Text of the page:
Pavement – Introductory Page




I’ve never understood why people love weed so much. I mean, smoking weed can be fun, don’t get me wrong, but why are some people so obsessed with it? Certainly there are far worse things to be obsessed with that plenty of people get all freakazoid over—off the top of my head I can think of Twilight, Madonna and Big Macs—but really… why? Do people really love giggling, eating Cheetos and falling asleep in front of the TV that much? Seriously, drink some beer. It’s a much better high, it’s much tastier, and although you’ll probably have to pee a lot more, you’ll be more likely to engage in fun activities. If you become obsessed with weed, you’re less likely to engage in anything besides smoking more weed. I guess people like it because it chills them out, while I’m already pretty chilled out so toking up isn’t a particularly big leap for me. But I still don’t quite get the massive draw.

Basically, weed generally makes people unproductive. But some people are freaks of nature. Like Stephen Malkmus. That guy probably smoked as much weed as anybody in the world during the 90’s, and yet somehow managed to create one of the most influential oeuvres in rock music of the past twenty years. Imagine the biggest stoner you know… or better yet, imagine James Franco in Pineapple Express. Then imagine him secretly being perhaps the best pop songwriter of his generation. There’s something of a cognitive dissonance there, huh? Well, it happened. And as proof, we have Pavement’s mighty discography to enjoy.

Originally begun as a goof-off recording project for Malkmus and childhood friend Scott “Spiral Stairs” Kanneberg (I’d love to get the scoop on that nickname), Pavement formed in the late 80’s in Stockton, a city smack dab in the middle of California that I picture in my head to be much like the town portrayed in the classic Nickelodeon cartoon Rocket Power, only without the beach and the freakishly athletic 10-year old children… in other words, BORING. Malkmus and Spiral Stairs sang, wrote and played guitars. The band soon expanded to a full lineup, with Gary Young on drums, Mark Ibold on bass and Bob Nastanovich acting as sort of the band’s equivalent of a hype man… he would just jump around and yell and play the tambourine and stuff. He seems like a fun guy. Young was like this crazy old hippie and got kicked out of the band after the release of their much-loved debut album Slanted & Enchanted for trespasses like not knowing how to play the songs and not being a very good drummer, and was replaced by Steve West, who remained with the band for the duration of its existence. They broke up in 1999 for the usual reasons – Malkmus allegedly becoming control freakish and Spiral Stairs getting pissed that he wasn’t getting enough of his songs on albums… no amount of weed can contain rock musician pettiness.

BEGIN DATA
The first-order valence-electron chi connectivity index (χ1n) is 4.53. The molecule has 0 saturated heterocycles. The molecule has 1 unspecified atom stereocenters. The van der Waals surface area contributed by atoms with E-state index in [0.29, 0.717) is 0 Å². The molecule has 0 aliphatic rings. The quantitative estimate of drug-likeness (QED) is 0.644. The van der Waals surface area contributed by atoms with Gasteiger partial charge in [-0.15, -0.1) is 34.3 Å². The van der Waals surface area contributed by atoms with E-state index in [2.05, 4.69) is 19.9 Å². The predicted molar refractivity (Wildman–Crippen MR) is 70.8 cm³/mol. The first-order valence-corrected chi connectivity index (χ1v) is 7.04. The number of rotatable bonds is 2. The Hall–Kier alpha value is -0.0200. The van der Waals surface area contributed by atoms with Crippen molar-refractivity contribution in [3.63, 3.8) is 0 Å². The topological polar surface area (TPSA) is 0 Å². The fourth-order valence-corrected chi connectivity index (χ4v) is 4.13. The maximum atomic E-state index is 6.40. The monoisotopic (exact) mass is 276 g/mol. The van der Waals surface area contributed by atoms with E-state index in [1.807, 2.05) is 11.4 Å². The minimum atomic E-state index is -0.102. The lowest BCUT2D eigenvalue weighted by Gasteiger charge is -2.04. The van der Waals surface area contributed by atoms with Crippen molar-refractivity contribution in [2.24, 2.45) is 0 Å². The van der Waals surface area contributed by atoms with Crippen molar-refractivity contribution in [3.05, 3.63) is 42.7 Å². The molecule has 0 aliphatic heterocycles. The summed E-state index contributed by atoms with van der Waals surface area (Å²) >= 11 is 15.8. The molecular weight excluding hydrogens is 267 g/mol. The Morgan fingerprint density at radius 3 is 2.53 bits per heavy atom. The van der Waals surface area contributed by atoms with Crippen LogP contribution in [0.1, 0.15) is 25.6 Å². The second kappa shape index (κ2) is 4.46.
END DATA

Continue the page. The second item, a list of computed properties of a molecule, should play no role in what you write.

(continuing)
Everyone loves Pavement now, and it’s easy to see why – just about everything that’s been done in the past 20 years in guitar-based “indie rock” was done by Pavement first and, usually, better. For instance, Malkmus’ questionably in tune, ironically delivered Lou Reed-y vocals and lyrics that amounted to a hipsterly grab bag of nonsense word association. You hear that all the freaking time now, don’t you? What you rarely hear from Pavement’s disciples, though, are songs as good as these, though it may have been a bit hard to tell on their early records. See, Pavement sort of spearheaded the whole “lo-fi,” DIY indie movement of the early 90’s, so they would take Stephen’s brilliant pop songs and bury them under sloppy waves of ugly distortion and intersperse them with 90-second goof-off tracks. If as many bands tried to emulate the high quality of Malkmus’ (and Kanneberg’s, occasionally) songwriting as have tried to copy their whole lo-fi “slacker” aesthetic, the world would be a better place. But we can’t have everything.

I love Pavement, and I think Stephen Malkmus is among the most talented songwriters (not to mention, as it turns out, guitarists) of the last couple of decades. Pavement are indie rock, to me. Or, more accurately, Pavement are better than indie rock.

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